The Greek Orthodox book, The Year of the Lord, mentions that,

Askesis is for all – not only for monastics. Askesis should also not be identified with the extreme external disciplines associated with the word “ascetic” — harsh fasts, long vigils, and strong self-denial regarding every earthly blessing. Rather the essence of askesis involves the struggle in our hearts between good and evil, God and Satan, the Kingdom of God and the world. Its goal is the “new life in Christ” (metanoia).  Its principles are the teachings of Christ. Its power is the grace of Christ which is especially experienced in the Eucharist and personal prayer.

 

Why is this important? Theologians Stanley Hauerwas and Will Willimon, both from Duke University say that asceticism is a vital part of a Christian life.  “It gives us the resources to lead truthful lives.” This can be considered in two ways. First, it’s about loving God. if we say we are people of the next world and not this world, we need to be people whose lives witness to that fact in some way, that the way we handle the things of this world show that they are not the highest priority in our lives.

Look at today’s “Second Reading from Paul’s First Letter to the Corinthians:

The world in its present form is passing away. I tell you, brothers and sisters, the time is running out. From now on, let those having wives act as not having them, those weeping as not weeping, those rejoicing as not rejoicing, those buying as not owning, those using the world as not using it fully.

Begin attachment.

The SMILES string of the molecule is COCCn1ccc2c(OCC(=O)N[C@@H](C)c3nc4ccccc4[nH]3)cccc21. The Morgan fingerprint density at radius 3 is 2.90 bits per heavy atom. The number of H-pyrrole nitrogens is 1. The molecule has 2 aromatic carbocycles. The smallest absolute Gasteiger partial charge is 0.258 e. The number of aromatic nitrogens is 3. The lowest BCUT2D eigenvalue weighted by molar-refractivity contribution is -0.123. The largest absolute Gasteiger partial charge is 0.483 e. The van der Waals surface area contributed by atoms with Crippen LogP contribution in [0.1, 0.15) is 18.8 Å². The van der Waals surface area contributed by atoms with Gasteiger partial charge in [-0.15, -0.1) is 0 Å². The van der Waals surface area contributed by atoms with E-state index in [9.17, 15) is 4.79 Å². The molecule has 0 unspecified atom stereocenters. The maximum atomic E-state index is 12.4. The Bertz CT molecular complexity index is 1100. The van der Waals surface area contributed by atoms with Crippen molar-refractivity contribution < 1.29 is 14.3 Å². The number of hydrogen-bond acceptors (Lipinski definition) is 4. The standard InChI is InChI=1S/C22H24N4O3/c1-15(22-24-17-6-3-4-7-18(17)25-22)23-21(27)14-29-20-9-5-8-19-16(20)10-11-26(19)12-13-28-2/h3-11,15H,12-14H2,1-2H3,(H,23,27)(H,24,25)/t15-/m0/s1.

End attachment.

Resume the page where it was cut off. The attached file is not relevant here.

Second, it’s about loving neighbor. Askesis assists us in our interactions with each other. Brother Ignatius from Clear Creek Benedictine Abbey in Oklahoma says that asceticism is a type of  “spiritual housecleaning.  If “you’re so busy cleaning up your own house … you have no time to look at your neighbor’s house.”

Father John Kavanaugh, S.J. was a professor of Philosophy at St. Louis University. Writing about this topic he said that we need to understand that Jesus “wasn’t some fanatic unexpectedly demanding an irrational abandonment of family, career, and previous plans.” Jesus understands the tremendous capacities, as well as the substantial limitations, of his followers. “Jesus built up a relationship of mutual knowledge and trust – first – before he invited them to become his full-time disciples. First Corinthians 10:13 says that, “No trial has overtaken you that is not faced by others. And God is faithful: He will not let you be tried beyond what you are able to bear, but with the trial will also provide a way out so that you may be able to endure it.” Also examine the words of Philippians 1:6, “He who began a good work in you will bring it to completion.”

Ash Wednesday is in less than three weeks. On that day, while placing the ashes on your forehead, the priest or minister has the option of saying, “Repent and believe in the gospel.” The entire community will be encouraged to enter into the traditional ascetic forms of “prayer, fasting and almsgiving.”  These practices are important as author Rod Dreher writes, “A church that does not emphasize asceticism and discipleship is as pointless as a football coaching staff that doesn’t care if its players show up for practice.”

In closing, two interesting articles I found dealing with the topics of this homily are

An Open Letter to My Boys regarding Technology (and their use of it) by Charles Martin from his blog, The Kitchen Sink (Wednesday, January 09, 2013)

… and George Weigel’s cogent connection of The Benedict Option with contemporary culture and politics in a Spring, 2017 article entitled, A New Awakening found in National Affairs.

Audio version of the homily is here: